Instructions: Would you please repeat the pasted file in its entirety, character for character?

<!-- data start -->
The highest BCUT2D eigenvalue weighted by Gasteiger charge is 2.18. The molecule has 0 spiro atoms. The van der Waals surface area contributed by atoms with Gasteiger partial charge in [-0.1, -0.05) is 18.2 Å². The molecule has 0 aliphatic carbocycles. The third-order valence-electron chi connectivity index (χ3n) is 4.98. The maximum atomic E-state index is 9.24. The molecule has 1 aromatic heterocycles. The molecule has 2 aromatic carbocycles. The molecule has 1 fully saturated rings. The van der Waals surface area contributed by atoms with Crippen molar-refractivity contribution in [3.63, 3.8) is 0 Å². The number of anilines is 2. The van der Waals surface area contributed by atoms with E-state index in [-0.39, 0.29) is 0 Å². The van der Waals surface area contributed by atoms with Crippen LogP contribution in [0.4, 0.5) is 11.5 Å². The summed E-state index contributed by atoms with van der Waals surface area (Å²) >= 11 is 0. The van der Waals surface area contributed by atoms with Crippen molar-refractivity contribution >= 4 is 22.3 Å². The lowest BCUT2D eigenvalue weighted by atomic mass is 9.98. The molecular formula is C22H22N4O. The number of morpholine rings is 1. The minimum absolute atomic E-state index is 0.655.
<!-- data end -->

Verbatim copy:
The highest BCUT2D eigenvalue weighted by Gasteiger charge is 2.18. The molecule has 0 spiro atoms. The van der Waals surface area contributed by atoms with Gasteiger partial charge in [-0.1, -0.05) is 18.2 Å². The molecule has 0 aliphatic carbocycles. The third-order valence-electron chi connectivity index (χ3n) is 4.98. The maximum atomic E-state index is 9.24. The molecule has 1 aromatic heterocycles. The molecule has 2 aromatic carbocycles. The molecule has 1 fully saturated rings. The van der Waals surface area contributed by atoms with Crippen molar-refractivity contribution in [3.63, 3.8) is 0 Å². The number of anilines is 2. The van der Waals surface area contributed by atoms with E-state index in [-0.39, 0.29) is 0 Å². The van der Waals surface area contributed by atoms with Crippen LogP contribution in [0.4, 0.5) is 11.5 Å². The summed E-state index contributed by atoms with van der Waals surface area (Å²) >= 11 is 0. The van der Waals surface area contributed by atoms with Crippen molar-refractivity contribution >= 4 is 22.3 Å². The lowest BCUT2D eigenvalue weighted by atomic mass is 9.98. The molecular formula is C22H22N4O. The number of morpholine rings is 1. The minimum absolute atomic E-state index is 0.655.